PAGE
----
“A triumph of ambition over adhesion”

This was a quote from a client, Shaun, when we were chatting about a 360 appraisal.  He is a Formula 1 fan – (pretty serious – went to the Singapore Grand Prix on his honeymoon!)

The quote was from a TV commentary on the race were Lewis Hamilton won this years championship…but as with a lot of sport, the metaphor helps us in other business settings than formula one’s rarefied atmosphere…

  1. “If you always do what you have always done, you will always get what you have always got”.  F! always pushes the boundaries.  If you don’t fail sometimes though, you aren’t going to win…simple.
  2. “There are 3 types of organisation:  Those who make things happen: Those who watch what happens; Those who wonder what happened.”  Would the cars go as fast and as efficiently if F1 wasn’t in group 1 here?  Would we have diesel turbo’s and low emissions without their research?  Would the UK be further behind the technology curve if 95% of F1 research wasn’t done in the UK?  Most organisations in my experience are in the middle group.  Top and bottom – maybe 5 % of organisations – the top ones thrive, the wonder what happened go out of business.  The fastest moving organisations tend to have loads of new ideas – but then pick on a few and push them remorselessly, and confidently.  You can’t do 20 things at once..but you can do 3…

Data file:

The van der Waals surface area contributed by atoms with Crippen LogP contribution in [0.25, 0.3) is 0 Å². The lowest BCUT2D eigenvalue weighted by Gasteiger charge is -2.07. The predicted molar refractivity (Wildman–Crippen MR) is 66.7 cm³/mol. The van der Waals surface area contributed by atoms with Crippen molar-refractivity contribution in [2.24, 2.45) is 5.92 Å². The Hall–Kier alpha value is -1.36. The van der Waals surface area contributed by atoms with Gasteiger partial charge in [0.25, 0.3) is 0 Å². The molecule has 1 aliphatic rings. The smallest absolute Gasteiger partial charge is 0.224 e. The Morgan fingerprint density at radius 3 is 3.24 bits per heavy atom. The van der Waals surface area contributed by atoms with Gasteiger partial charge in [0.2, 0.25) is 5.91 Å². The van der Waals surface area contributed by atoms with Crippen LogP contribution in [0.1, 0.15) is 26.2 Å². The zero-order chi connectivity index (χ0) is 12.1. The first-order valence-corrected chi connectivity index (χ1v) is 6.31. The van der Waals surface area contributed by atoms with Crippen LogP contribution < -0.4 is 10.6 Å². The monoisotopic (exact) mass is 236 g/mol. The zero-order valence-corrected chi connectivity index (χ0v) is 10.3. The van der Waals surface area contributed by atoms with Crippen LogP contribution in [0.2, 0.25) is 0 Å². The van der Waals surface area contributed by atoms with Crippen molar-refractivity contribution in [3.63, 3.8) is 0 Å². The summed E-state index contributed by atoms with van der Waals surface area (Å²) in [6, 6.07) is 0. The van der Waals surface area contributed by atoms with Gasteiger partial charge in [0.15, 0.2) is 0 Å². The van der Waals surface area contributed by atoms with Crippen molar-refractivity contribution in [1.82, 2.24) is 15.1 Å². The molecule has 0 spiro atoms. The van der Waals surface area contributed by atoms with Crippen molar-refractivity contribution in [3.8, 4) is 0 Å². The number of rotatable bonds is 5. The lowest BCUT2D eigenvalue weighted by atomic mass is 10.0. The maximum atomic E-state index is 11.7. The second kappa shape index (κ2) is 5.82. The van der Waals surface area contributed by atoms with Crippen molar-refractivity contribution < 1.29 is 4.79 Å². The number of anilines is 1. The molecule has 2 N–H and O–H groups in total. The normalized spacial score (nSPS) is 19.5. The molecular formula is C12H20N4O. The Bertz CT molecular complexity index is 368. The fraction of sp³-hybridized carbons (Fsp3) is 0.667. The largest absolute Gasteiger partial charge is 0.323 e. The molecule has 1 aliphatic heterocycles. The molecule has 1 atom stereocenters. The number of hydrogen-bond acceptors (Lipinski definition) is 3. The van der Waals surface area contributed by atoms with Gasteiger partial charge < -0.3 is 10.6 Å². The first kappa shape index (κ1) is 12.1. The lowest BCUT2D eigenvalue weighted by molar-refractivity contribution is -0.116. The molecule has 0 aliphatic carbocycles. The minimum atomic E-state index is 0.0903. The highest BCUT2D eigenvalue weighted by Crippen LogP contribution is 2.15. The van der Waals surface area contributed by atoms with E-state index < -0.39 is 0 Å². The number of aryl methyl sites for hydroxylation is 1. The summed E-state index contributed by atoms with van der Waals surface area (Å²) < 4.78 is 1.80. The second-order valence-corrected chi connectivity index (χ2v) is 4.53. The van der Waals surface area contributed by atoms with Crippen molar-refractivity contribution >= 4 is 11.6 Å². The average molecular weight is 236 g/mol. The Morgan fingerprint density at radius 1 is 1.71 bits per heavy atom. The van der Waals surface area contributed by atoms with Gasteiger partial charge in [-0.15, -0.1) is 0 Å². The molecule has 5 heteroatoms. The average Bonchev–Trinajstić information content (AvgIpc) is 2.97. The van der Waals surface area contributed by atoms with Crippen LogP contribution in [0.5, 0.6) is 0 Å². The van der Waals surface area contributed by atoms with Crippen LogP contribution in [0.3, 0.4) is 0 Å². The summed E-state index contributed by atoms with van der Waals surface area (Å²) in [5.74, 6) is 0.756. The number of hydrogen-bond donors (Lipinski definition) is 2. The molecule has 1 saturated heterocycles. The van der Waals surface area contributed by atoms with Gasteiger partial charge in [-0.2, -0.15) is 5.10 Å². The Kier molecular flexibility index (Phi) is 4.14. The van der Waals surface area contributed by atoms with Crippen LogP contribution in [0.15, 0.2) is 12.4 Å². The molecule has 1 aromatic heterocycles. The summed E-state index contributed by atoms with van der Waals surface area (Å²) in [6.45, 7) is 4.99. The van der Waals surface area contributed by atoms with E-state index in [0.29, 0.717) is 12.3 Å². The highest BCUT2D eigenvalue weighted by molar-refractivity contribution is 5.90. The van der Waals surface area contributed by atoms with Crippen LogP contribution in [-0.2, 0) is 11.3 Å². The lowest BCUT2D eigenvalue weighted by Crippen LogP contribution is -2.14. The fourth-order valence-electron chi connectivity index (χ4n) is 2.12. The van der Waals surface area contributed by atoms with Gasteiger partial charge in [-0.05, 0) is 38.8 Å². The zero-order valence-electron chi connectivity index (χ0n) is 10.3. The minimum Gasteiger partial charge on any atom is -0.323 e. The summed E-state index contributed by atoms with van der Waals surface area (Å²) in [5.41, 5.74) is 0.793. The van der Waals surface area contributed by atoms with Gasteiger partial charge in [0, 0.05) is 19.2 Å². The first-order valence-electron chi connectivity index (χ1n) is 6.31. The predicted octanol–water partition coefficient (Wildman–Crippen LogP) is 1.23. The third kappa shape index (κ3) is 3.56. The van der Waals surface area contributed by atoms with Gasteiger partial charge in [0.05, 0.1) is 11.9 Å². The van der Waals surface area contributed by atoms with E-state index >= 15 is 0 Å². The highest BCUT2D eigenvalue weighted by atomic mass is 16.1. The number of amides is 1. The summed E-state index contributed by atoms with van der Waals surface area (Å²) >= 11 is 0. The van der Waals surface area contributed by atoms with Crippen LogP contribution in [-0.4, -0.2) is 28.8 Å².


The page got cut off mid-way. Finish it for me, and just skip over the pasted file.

A lot of the thinking about the quote “a triumph of ambition over adhesion” applies to individuals and to projects as well as to organisations as a whole.  Professor Rosabeth Moss Kanter (“The Change Masters”) said that projects often failed just as they were about to ‘work’.  The naysayers keep telling you ‘told you so – we tried it before…’.  And it is just at the time when the project team are too tired to fight back.  They lose their adhesion, and the project slips away…

And finally, just think of yourself – have you ever slid off the track because you didn’t think and plan carefully enough?  Or at least, made sure that as you ‘went for it’, you had systems in place to stop a complete breakdown?

I think metaphors are useful, and just help us sort the wheat from the chaff – especially if we are a bit stuck!

(Thanks for the idea, Shaun)

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